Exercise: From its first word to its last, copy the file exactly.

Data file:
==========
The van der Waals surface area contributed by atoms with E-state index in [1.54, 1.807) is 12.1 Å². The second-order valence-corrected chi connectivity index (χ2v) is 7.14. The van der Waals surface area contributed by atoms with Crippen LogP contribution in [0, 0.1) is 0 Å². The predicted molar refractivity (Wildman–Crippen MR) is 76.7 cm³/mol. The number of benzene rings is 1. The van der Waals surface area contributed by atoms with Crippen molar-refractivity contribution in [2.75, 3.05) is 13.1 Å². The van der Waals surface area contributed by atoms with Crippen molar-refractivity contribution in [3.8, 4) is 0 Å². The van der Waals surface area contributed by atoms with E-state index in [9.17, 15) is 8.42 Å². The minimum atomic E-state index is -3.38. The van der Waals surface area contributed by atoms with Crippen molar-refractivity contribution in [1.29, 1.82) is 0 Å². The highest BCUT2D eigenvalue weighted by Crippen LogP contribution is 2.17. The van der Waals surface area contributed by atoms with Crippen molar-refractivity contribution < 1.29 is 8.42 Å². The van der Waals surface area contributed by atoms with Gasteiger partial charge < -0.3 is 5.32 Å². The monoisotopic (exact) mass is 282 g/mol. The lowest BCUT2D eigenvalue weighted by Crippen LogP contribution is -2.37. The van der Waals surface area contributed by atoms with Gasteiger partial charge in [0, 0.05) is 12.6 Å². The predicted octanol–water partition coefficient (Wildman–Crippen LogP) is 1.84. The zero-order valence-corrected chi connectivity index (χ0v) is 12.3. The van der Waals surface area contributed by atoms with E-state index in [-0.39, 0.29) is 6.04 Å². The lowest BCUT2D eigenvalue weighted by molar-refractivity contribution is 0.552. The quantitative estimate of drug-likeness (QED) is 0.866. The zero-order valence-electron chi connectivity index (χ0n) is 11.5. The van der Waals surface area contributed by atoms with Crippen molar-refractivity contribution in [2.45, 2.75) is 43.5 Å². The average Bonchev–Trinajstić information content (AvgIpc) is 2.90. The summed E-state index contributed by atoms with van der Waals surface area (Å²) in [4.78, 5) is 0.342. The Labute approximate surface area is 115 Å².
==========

The van der Waals surface area contributed by atoms with E-state index in [1.54, 1.807) is 12.1 Å². The second-order valence-corrected chi connectivity index (χ2v) is 7.14. The van der Waals surface area contributed by atoms with Crippen LogP contribution in [0, 0.1) is 0 Å². The predicted molar refractivity (Wildman–Crippen MR) is 76.7 cm³/mol. The number of benzene rings is 1. The van der Waals surface area contributed by atoms with Crippen molar-refractivity contribution in [2.75, 3.05) is 13.1 Å². The van der Waals surface area contributed by atoms with Crippen molar-refractivity contribution in [3.8, 4) is 0 Å². The van der Waals surface area contributed by atoms with E-state index in [9.17, 15) is 8.42 Å². The minimum atomic E-state index is -3.38. The van der Waals surface area contributed by atoms with Crippen molar-refractivity contribution in [1.29, 1.82) is 0 Å². The highest BCUT2D eigenvalue weighted by Crippen LogP contribution is 2.17. The van der Waals surface area contributed by atoms with Crippen molar-refractivity contribution < 1.29 is 8.42 Å². The van der Waals surface area contributed by atoms with Gasteiger partial charge < -0.3 is 5.32 Å². The monoisotopic (exact) mass is 282 g/mol. The lowest BCUT2D eigenvalue weighted by Crippen LogP contribution is -2.37. The van der Waals surface area contributed by atoms with Gasteiger partial charge in [0, 0.05) is 12.6 Å². The predicted octanol–water partition coefficient (Wildman–Crippen LogP) is 1.84. The zero-order valence-corrected chi connectivity index (χ0v) is 12.3. The van der Waals surface area contributed by atoms with E-state index in [-0.39, 0.29) is 6.04 Å². The lowest BCUT2D eigenvalue weighted by molar-refractivity contribution is 0.552. The quantitative estimate of drug-likeness (QED) is 0.866. The zero-order valence-electron chi connectivity index (χ0n) is 11.5. The van der Waals surface area contributed by atoms with Crippen molar-refractivity contribution in [2.45, 2.75) is 43.5 Å². The average Bonchev–Trinajstić information content (AvgIpc) is 2.90. The summed E-state index contributed by atoms with van der Waals surface area (Å²) in [4.78, 5) is 0.342. The Labute approximate surface area is 115 Å².